Ghent, Belgium

The typical solution here is lace curtains (which Vivien tells me is now 'very old lady'). I don't mind 'old lady' at all but I was thinking more in terms of the Continental approach of just bits of lace in interesting shapes. They wouln't protect from a peeping Tom, but we have a few feet of yard and a brick wall between the bay window and the pavement, so I'm not so worried about that. One benefit of being close to neighbours is that there are lots of people around to observe unsocial behaviour. Besides, I still have drapes that close at night.

I'm collecting ideas for this project. A few things caught my eye in a home decor shop in North Shields the other day, from chiffon 'swags' to machine crocheted pieces intended for chair backs and arms (now that I would call 'old lady'). I was originally thinking of picking up the odd doily here and there and having a go with red dye. However, hand made bits at the flea markets don't come with a fiber content label and only natural fibers will hold dye; also I'm choosy about the shade of red.

I checked out the yarns available, figuring I could manage a granny square or some double/treble crochet.  I haven't decided yet how to approach this, as the three windows are different sizes, two about 30 x 40" and the centre window about 40" square.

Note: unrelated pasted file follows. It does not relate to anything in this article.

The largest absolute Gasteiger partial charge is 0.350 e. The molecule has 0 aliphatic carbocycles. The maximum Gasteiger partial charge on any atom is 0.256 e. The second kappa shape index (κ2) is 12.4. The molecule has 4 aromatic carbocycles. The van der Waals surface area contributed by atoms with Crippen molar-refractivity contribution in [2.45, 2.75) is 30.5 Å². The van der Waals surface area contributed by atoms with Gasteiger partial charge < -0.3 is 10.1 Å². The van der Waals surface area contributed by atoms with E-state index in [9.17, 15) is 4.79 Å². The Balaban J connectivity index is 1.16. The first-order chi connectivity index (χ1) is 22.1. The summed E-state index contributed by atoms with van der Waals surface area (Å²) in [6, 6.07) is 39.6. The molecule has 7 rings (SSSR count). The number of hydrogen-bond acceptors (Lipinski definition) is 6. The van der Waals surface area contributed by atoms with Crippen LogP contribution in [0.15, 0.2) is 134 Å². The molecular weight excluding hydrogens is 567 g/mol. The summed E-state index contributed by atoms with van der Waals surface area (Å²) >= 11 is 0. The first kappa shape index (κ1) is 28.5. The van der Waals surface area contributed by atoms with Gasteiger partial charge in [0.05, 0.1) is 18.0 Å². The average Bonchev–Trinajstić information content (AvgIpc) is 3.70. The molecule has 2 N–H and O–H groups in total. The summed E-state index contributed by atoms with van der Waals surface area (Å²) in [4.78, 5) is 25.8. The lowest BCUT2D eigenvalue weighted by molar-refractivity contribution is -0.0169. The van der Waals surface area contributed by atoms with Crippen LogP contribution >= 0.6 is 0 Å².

Any suggestions?

Sunday, 11 May 2014

Mother's Day

Today is Mother's Day in the U.S.  If you come here regularly you might remember that this occasion falls in March here in Britain and they call it Mothering Sunday.  I don't do much about commemorating either one, my mom being gone now for nearly 25 years. Besides there's not a day goes by I'm not thinking about her on some level.

I remember a conversation with Mom one year when I had sent her roses on Mother's Day. I think I must have sent white ones, those being my personal favourite, and she explained that 'technically' (in Southern parlance) white roses weren't appropriate, because they meant one's mother had passed on. I never had heard that before or since, though Sanda from Halcyon Days knew about this tradition (living in the South and all).

For some weird reason while reading Abroad this thought about white roses came to mind, so I looked it up.   When reading Abroad (link), for some reason this came to mind, so I looked it up. It would have been better had I given Mom red or yellow roses.  

The meaning behind colours of roses doesn't always apply just to Mother's Day, however.  According to this source

White roses are sometimes call the "flower of light" and are the bride's flower. They symbolize unity, sincerity, loyalty, purity, and a love stronger than death. White flowers can be mixed with red to emphasize the meaning of love, while white buds are an appropriate gift to a young girl from her father.

This might explain why the inside of Mom's wedding ring (now my wedding ring) says '14K White Rose'.  I didn't inherit a lot from Mom that I would have liked to: 

she was naturally skinny, having a lanky build and long legs; 
she had endless patience;
she was wonderfully artistic, able to do fashion sketches, oil colours, photographic colouring, sculpting and every kind of needlework;
she had beautiful hands

I did inherit her eyes. I'm working on the patience...

File:Mrs. Herbert Stevens May 2008.jpg

And I grow white roses in my garden, though they haven't bloomed yet this year. When they do, I will look at them and remember that "love is stronger than death".